Large particles at the surface soil will also prevent the lower leaves from being in contact with too much wet soil. If growing outdoors, it is also imperative to have good drainage, especially important when the rainy season comes around.
Prevent Effects Of Overwatering With Proper Pots For Your Zebra Succulent - Beware Of The Pots Succulents Come In! Avoid Ceramic Or Glazed Containers In General
Many of the succulents you see for sale in stores are sold in cute ceramic pots with absolutely no drainage holes! Yes, I know, practically criminal considering what we know about succulent's intolerance for too much water, and the rotting dangers such a waterlogged situation could pose for your delicate succulent. You should really consider repotting your succulent into a container with a drainage hole or two.
Drainage Holes: Proper Ventilation & Aeration Is Essential
While you can grow your Zebra succulent in a variety of unique pots, always make sure any pot you choose has drainage holes drilled into the bottom of it to promote good airflow to keep the roots suitably dry and aerated. There are so many adorable little containers now on the market intended just for little succulents but beware of cute ceramic or glazed containers that lack proper ventilation thereby increasing the risk of moisture retention.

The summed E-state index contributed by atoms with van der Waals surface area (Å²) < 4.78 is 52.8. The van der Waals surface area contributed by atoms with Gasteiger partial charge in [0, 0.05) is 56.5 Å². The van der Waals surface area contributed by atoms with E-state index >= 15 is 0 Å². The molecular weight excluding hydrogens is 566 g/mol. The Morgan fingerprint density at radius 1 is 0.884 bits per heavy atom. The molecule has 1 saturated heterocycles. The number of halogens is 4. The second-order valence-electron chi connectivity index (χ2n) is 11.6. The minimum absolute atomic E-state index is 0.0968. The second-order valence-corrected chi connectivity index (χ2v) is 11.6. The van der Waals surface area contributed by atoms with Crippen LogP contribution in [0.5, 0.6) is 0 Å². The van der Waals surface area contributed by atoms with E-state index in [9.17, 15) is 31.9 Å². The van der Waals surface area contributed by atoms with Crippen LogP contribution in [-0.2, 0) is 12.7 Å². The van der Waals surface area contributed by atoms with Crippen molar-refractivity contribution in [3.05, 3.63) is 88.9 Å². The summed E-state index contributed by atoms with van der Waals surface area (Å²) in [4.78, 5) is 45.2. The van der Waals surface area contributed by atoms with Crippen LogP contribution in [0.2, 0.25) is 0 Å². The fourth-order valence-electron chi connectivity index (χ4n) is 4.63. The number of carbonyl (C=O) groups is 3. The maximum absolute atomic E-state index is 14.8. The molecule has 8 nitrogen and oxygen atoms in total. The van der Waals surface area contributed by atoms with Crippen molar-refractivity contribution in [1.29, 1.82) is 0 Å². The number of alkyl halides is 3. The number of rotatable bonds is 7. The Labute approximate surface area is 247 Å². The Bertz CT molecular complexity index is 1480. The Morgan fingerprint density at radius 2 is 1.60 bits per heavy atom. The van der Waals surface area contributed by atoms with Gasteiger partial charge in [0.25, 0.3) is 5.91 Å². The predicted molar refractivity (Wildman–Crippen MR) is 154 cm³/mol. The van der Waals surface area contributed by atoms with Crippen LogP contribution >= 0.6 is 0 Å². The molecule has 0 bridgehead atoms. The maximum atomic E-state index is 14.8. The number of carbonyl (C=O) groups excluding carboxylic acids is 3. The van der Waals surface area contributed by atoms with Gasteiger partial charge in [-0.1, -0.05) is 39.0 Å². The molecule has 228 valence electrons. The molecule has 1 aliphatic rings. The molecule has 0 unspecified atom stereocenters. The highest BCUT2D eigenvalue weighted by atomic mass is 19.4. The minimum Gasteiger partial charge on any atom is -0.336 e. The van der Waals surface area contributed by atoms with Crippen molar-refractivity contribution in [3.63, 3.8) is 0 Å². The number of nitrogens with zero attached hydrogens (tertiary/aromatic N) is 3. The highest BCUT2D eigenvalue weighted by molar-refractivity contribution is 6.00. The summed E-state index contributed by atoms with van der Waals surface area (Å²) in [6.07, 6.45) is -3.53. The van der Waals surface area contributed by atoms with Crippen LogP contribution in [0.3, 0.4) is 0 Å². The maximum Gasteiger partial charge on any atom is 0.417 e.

Be Careful With Rocks In Your Potting Mix
If you do use any types of rocks or pebbles as part of your potting mix, make sure you do not layer any of these rocks at the bottom of your succulent container by the drainage area where they could potentially block the drainage holes. Instead, you can use a thin layer of mesh which will help conserve the soil/potting mix while encouraging excess water to drain freely.
Sign Of Distress #2: Are Your Zebra Succulent's Leaves Turning Brittle And Brown?
Diagnosis: You Might Be Underwatering - Beware Of Underwatering Your Zebra Succulent
One great danger with indoor succulents is accidentally underwatering them. As easy as it is to overwater, it is equally easy to underwater, especially when you assume your plant has sufficient water stored indefinitely causing you to not water for weeks at a time. Your Zebra succulent is not a cactus and needs moisture to be periodically delivered to its roots which only you can provide for indoor plants.
Though your Zebra prefers to be on the dry side, do not let it get too dry. If you do, in the end, you are effectively killing your succulent through dehydration. Succulents' stored moisture in their leaves will eventually run out and next thing you know you have a severely dehydrated succulent on your hands.
Schedule Interval Watering